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Really Good Pies

The journey of Marlene Parlow of Oneida to baking great pies

By Margaret McCormick

It’s a Friday night in summertime. What are you doing? Cooking for friends or family? Watching a movie or bingeing a TV series? Reading a book? Chilling in front of the fire pit with a cold beverage?

Marlene Parlow is filling, baking and boxing up 75 pies to sell at the Hamilton Farmers’ Market on Saturday. Not just any pie: her signature Really Good Pie, in flavors like apple, sour cherry, very berry, blueberry and strawberry rhubarb. In season, the Madison County market opens at 8 a.m. on the Village Green. Some weeks, she sells out by 10:30 a.m.

After that, she’ll pack up her market tent and table and head home to Oneida to relax.

Parlow, 68, is the owner of Really Good Pie, which operates out of Center Street Market, her café and local food shop in Canastota. After taking the summer off to concentrate on the market, farm stands and special events, Parlow has resumed serving café lunches at Center Street and filling her bakery case with cookies, cupcakes, scones, muffins and other treats for walk-in sale. She also bakes pies for Henry’s Farm Stand in Chittenango and the Mosher Farms farmstand in Bouckville (seasonal) and pies and grab-and-go meals for 20/East, a store in Cazenovia.

“Her key lime and sour cherry pies are the top sellers,’’ said Mckenzie Hughes Houseman, owner of 20/East. “Her quiche flies out of here as well.’’

Parlow had a long and varied career before arriving at this sweet spot in her professional life. She grew up in Canastota and graduated from Vernon-Verona-Sherrill High School. She studied nursing at BOCES, but ended up taking a different path, one that led her to travel across the country. When the road brought her back to Central New York, she sold advertising for the Oneida Dispatch and attended the Utica School of Commerce. On Friday nights, she worked as a cook in the kitchen at the American Legion in Sherrill.

The chef there was a graduate of the Culinary Institute of America and told Parlow she couldn’t possibly get in. She took that as a challenge and called the CIA to request an application. She was accepted and began her own training there in 1984. “It was intense, but it was a wonderful time in my life,’’ Parlow recalled. “You took classes in everything.’’

Following graduation, Parlow served as product research and development coordinator at SUNY Cortland and later owned a restaurant in Oneida, Ralf’s Downtown Café. She also spent more than a decade as an executive and team leader with Celebrate Home, a home decorating and fundraising direct sales company, and taught cake decorating classes for Wilton Industries.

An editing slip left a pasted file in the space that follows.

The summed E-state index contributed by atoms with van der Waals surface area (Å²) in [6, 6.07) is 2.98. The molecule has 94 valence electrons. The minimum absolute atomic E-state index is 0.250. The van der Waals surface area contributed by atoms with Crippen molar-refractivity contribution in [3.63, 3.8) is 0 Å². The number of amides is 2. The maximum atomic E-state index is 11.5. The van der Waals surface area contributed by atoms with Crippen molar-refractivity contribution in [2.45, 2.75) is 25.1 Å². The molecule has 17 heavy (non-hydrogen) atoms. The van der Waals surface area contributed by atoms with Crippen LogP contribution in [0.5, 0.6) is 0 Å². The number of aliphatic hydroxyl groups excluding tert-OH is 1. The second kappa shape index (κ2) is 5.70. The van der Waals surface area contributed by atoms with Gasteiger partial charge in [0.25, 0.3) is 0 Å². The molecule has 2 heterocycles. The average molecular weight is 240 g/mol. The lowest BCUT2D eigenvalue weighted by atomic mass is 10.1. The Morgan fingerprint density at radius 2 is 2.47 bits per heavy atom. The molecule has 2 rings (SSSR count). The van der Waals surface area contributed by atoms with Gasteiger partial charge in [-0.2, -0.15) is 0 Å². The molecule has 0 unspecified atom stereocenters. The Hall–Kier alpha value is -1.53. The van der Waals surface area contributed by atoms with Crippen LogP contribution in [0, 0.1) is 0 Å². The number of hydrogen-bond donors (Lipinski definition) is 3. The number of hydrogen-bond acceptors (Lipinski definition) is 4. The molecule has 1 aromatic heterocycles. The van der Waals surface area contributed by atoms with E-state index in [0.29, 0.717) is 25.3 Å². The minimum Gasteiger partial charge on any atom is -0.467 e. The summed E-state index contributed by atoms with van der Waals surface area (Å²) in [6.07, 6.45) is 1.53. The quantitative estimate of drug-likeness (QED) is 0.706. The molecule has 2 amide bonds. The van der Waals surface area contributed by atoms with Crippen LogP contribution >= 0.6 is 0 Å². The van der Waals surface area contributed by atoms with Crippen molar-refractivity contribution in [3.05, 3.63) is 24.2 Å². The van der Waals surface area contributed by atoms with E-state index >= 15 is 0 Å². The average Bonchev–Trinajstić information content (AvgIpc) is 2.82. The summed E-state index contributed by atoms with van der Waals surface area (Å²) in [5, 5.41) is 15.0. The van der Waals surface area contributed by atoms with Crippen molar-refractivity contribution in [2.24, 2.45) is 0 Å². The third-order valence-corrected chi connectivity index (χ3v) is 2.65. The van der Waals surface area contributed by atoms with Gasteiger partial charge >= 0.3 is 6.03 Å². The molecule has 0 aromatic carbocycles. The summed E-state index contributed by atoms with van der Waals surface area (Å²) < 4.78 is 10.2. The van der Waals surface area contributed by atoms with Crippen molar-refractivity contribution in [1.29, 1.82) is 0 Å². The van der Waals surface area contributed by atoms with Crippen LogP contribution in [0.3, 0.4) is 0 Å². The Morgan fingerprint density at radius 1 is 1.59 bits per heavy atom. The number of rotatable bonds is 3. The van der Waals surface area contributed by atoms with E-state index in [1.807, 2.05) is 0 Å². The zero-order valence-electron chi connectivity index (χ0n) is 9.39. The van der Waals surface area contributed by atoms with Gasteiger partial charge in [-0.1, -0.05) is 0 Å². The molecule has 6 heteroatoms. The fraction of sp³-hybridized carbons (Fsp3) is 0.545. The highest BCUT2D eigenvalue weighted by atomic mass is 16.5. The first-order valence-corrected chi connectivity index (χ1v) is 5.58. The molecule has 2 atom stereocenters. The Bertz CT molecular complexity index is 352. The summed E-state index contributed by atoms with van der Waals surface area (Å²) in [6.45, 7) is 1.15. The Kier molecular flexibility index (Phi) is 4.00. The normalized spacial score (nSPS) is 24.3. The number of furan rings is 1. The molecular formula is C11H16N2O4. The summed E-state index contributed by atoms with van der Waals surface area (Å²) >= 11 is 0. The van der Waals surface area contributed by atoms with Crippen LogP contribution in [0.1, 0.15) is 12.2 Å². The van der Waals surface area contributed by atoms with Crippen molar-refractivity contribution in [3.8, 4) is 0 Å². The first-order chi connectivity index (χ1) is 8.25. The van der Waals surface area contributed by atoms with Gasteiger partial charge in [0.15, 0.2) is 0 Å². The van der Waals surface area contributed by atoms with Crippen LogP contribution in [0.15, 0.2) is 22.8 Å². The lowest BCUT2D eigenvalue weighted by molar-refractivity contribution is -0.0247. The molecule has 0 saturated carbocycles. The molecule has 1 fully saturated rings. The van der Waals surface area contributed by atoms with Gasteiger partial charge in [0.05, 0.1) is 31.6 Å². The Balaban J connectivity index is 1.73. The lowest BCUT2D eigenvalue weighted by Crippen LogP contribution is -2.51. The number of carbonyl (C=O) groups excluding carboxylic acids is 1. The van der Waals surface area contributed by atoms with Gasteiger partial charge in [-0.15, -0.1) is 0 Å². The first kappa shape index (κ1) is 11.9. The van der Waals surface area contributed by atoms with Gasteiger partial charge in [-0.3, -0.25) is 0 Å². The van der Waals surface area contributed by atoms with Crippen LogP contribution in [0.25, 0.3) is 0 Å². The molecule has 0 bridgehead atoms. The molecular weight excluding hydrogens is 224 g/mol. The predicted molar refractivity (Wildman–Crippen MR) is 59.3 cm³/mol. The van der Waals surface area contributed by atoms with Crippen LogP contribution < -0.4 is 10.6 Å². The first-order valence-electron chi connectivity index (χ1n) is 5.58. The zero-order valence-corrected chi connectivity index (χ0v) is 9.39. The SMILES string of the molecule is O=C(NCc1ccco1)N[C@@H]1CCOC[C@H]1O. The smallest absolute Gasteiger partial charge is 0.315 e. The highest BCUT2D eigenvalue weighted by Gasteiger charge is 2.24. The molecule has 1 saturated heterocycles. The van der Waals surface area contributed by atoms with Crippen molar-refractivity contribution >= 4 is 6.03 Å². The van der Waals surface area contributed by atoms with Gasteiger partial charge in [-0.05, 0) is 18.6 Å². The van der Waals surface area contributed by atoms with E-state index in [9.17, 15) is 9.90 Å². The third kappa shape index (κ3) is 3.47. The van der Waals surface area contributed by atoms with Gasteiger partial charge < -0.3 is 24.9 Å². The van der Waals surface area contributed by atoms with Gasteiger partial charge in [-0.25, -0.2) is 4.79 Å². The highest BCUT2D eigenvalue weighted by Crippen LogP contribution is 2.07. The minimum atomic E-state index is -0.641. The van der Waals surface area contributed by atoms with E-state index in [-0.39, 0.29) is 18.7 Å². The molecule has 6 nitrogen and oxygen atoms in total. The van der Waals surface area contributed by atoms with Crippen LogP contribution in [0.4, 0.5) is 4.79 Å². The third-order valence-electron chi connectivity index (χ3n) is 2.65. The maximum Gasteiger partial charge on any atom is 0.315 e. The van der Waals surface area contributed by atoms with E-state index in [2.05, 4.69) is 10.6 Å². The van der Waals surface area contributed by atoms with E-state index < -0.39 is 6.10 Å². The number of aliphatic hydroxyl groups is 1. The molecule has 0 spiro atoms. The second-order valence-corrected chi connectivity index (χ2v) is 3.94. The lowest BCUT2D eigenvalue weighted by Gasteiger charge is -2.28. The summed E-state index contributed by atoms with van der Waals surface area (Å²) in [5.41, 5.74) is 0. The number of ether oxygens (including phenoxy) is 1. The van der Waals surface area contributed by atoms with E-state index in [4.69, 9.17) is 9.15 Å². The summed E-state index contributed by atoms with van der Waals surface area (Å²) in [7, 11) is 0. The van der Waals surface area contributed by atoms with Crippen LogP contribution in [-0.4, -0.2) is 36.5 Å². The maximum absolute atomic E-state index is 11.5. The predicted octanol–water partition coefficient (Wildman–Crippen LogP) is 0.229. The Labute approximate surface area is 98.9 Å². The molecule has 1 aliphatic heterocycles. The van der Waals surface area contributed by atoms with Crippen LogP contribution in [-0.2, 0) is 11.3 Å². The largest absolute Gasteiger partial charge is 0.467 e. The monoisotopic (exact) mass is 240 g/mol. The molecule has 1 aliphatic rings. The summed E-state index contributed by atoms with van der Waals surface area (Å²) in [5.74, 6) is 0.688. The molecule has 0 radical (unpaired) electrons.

Pies by Marlene Parlow

She eventually decided to stay at home with her two sons and launched home-based Cakes and Other Goodies, quickly developing a following for her cookies, pastries and custom cakes for all occasions.

“I was always baking because that’s what I loved the best,’’ she said.

When the Fayetteville Farmers’ Market opened in 2014, she signed up as a vendor, bringing cookies, scones, biscotti and a handful of pies. The pies disappeared quickly. She added the Cazenovia market to her schedule and brought several dozen pies — and watched them sell out. A customer at one of the markets declared her product “Really Good Pie” and the name stuck.

And that’s how Parlow came to focus mainly (but not entirely) on pies. Pretty much any baker can bang out a tray of cookies or brownies, but pies are a specialized art and take more skill, labor and time. Parlow makes large batches of pie dough during the week and refrigerates pastry for individual pies for later use. On baking days, she makes fillings and assembles one 8-inch, double-crust pie at a time.

The process is smooth and efficient thanks to a custom-built, wooden pie press made for her by a company in Canada. Pressing each pastry ball through the press saves time and eliminates the process of flouring a counter and rolling out dough. Two convection ovens allow her to bake 24 pies at a time. After they cool, they’re boxed and labeled for sale.

Some bakers use shortening (or lard) for their pie crusts, but Parlow believes butter is essential to a flavorful and flaky crust. She favors European-style butter, which has a higher butterfat content than regular butter. “There’s no Crisco here,’’ she said. “Everything is butter.’’

The outdoor market season runs through late October and it’s not too early to plan for Thanksgiving and Christmas. Parlow fills orders for 300 pies (plus cheesecakes) at Thanksgiving, doing the baking on Monday and Tuesday, boxing them up for pick-up and delivery on Wednesday — and recovering on Thanksgiving Day.

“It’s hard work and it’s physically demanding work,’’ she said, noting that family and friends help her out at the holidays.

Then it’s time to fire up the ovens for a month-long holiday cookie baking spree, though plenty of people order Christmas pies, too. Parlow offers more than a dozen varieties of “fancy cookies’’ each year, from chocolate meatballs to orange meltaways to white chocolate raspberry bars to tri-color cookies to almond paste cookies with cherries on top. Rather than arrange the cookies on trays, she packages three dozen cookies in pie boxes.

“I might add coconut macaroons this year,’’ Parlow noted. “I love the classic things and I like to play with recipes.’’

Center Street Market is open 11 a.m. to 6 p.m. Tuesday to Friday.

For more information on the café (and Really Good Pie and other baked goods), call 315-264-1481 or go to


Margaret McCormick is a food writer and food blogger in Syracuse.